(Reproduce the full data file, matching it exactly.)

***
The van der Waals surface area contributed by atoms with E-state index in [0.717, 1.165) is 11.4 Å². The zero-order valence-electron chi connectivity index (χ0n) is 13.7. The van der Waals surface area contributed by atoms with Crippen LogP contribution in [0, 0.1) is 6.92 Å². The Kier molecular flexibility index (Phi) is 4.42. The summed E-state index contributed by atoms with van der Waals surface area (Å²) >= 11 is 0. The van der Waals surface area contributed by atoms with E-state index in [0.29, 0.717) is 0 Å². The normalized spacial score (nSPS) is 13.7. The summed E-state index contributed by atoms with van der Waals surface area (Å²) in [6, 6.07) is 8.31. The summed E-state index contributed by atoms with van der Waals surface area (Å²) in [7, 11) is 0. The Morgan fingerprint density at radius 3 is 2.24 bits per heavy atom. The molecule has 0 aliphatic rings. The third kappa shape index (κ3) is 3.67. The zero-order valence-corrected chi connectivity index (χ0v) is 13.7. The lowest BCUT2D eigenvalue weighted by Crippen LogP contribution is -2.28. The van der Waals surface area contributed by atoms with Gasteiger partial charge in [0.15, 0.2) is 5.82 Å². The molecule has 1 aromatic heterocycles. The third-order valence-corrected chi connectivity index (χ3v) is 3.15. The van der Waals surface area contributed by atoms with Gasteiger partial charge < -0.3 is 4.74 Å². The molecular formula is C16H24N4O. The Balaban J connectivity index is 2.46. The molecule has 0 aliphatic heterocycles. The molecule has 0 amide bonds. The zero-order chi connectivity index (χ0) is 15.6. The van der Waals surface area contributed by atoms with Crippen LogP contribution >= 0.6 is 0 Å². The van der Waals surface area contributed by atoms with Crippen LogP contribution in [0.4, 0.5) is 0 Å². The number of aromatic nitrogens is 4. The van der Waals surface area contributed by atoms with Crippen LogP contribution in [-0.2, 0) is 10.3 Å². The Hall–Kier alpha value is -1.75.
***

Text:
The van der Waals surface area contributed by atoms with E-state index in [0.717, 1.165) is 11.4 Å². The zero-order valence-electron chi connectivity index (χ0n) is 13.7. The van der Waals surface area contributed by atoms with Crippen LogP contribution in [0, 0.1) is 6.92 Å². The Kier molecular flexibility index (Phi) is 4.42. The summed E-state index contributed by atoms with van der Waals surface area (Å²) >= 11 is 0. The van der Waals surface area contributed by atoms with E-state index in [0.29, 0.717) is 0 Å². The normalized spacial score (nSPS) is 13.7. The summed E-state index contributed by atoms with van der Waals surface area (Å²) in [6, 6.07) is 8.31. The summed E-state index contributed by atoms with van der Waals surface area (Å²) in [7, 11) is 0. The Morgan fingerprint density at radius 3 is 2.24 bits per heavy atom. The molecule has 0 aliphatic rings. The third kappa shape index (κ3) is 3.67. The zero-order valence-corrected chi connectivity index (χ0v) is 13.7. The lowest BCUT2D eigenvalue weighted by Crippen LogP contribution is -2.28. The van der Waals surface area contributed by atoms with Gasteiger partial charge in [0.15, 0.2) is 5.82 Å². The molecule has 1 aromatic heterocycles. The third-order valence-corrected chi connectivity index (χ3v) is 3.15. The van der Waals surface area contributed by atoms with Gasteiger partial charge < -0.3 is 4.74 Å². The molecular formula is C16H24N4O. The Balaban J connectivity index is 2.46. The molecule has 0 aliphatic heterocycles. The molecule has 0 amide bonds. The zero-order chi connectivity index (χ0) is 15.6. The van der Waals surface area contributed by atoms with Crippen LogP contribution >= 0.6 is 0 Å². The van der Waals surface area contributed by atoms with Crippen LogP contribution in [0.4, 0.5) is 0 Å². The number of aromatic nitrogens is 4. The van der Waals surface area contributed by atoms with Crippen LogP contribution in [-0.2, 0) is 10.3 Å². The Hall–Kier alpha value is -1.75.